Maritime law protects you if you are a seaman who works on a vessel or if you work on an offshore oil rig. If you are traveling on a cruise ship or other boat in navigable waterways, maritime law could protect you. Maritime law is a broad body of law that applies to marine commerce and to individuals who are offshore on commercial ships or personal watercrafts.
Because many different statutes make up maritime law, it is important that anyone hurt at sea or offshore consult with an experienced maritime lawyer.
How Does Maritime Law Protect You?
Maritime law, or admiralty law, aims to regulate and govern activities that occur at sea. If you engage in any activities at sea, maritime law is probably working in some way to keep you safe and secure your rights if something goes wrong.
Different acts and treaties that are a part of maritime law provide varying types of protection to those who are at sea. One of the most important maritime laws is the Jones Act, which ensures that workers are provided for if something happens to them while they are performing their jobs.
Working on a vessel that travels on navigable waterways can be stressful and dangerous. Some seamen become overworked, while others may suffer harm due to the unseaworthiness of the vessel they are traveling on. With very few exceptions, regardless of the reasons for a seaman’s injury or illness seamen are be entitled to maintenance and cure benefits under The Jones Act. These can provide for medical care and basic living expenses, such as room and board. If the employer’s negligence was a cause of the injury or illness, additional damages can also be available.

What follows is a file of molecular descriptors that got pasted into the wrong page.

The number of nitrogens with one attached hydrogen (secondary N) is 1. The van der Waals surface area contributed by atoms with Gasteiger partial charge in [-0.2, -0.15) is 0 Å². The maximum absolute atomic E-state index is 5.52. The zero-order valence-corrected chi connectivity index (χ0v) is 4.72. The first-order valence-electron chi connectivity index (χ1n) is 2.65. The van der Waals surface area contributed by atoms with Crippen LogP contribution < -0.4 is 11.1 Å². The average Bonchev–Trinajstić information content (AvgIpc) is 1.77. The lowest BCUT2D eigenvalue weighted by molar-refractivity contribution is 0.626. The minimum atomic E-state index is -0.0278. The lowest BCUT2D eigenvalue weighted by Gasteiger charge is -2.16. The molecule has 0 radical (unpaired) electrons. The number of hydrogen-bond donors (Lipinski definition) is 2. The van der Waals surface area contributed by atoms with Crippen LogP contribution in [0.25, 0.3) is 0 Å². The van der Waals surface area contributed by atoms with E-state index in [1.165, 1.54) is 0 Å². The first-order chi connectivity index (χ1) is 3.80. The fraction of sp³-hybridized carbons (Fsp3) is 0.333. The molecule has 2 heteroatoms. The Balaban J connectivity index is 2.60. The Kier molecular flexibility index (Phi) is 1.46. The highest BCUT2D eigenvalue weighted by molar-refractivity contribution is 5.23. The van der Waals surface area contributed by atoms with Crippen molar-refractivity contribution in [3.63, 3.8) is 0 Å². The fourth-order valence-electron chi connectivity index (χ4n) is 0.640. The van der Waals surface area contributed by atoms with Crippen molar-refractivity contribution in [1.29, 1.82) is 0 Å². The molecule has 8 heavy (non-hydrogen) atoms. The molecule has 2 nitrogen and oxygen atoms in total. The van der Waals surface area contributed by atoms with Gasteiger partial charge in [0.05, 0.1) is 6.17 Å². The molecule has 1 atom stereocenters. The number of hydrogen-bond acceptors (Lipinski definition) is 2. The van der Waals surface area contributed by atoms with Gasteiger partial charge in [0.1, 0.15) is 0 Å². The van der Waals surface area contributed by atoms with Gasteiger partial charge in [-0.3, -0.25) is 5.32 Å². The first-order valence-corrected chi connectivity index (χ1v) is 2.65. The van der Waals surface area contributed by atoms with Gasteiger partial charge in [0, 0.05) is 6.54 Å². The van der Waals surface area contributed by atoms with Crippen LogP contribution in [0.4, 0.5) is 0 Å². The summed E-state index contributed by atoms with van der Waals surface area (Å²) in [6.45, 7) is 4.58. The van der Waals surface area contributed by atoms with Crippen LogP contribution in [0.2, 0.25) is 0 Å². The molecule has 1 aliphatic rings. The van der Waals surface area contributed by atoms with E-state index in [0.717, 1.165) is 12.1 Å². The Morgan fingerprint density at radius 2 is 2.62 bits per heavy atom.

The Jones Act differs from standard workers’ compensation benefits in many ways, in large part because its focus is to protect workers in dangerous and physically demanding jobs on vessels that travel in open waters. Standard workers’ comp protects workers by giving them medical and disability benefits but also protects employers by limiting an employee’s right to sue for compensation for pain and other non-economic losses.
The Jones Act guarantees workers some basic benefits for job-related illness or injury even without employer negligence, while allowing for broader compensation if an employer fails to provide appropriate protections to their employees while at the call of the vessel and when traveling to it, for its benefit or on their way back home.
Maritime law can also govern injury claims made when offshore on a cruise ship or boat, when participating in excursions organized by a cruise line, and when you are otherwise harmed in international waters. The Cruise Vessel Security and Safety Act of 2010, for example, establishes important rules that, among other things, protect passengers who are victims of cruise ship sexual assault.
Getting Help from a Maritime Injury Lawyer
Understanding how maritime law protects you requires in-depth knowledge of a complicated body of laws. You need to work with a maritime injury lawyer who knows the law and who has extensive experience within this specific legal field.
Lipcon, Margulies, Alsina & Winkleman, P.A. is here to help you ensure that you take full advantage of all of the protections that maritime law provides to you. Give us a call today to learn more.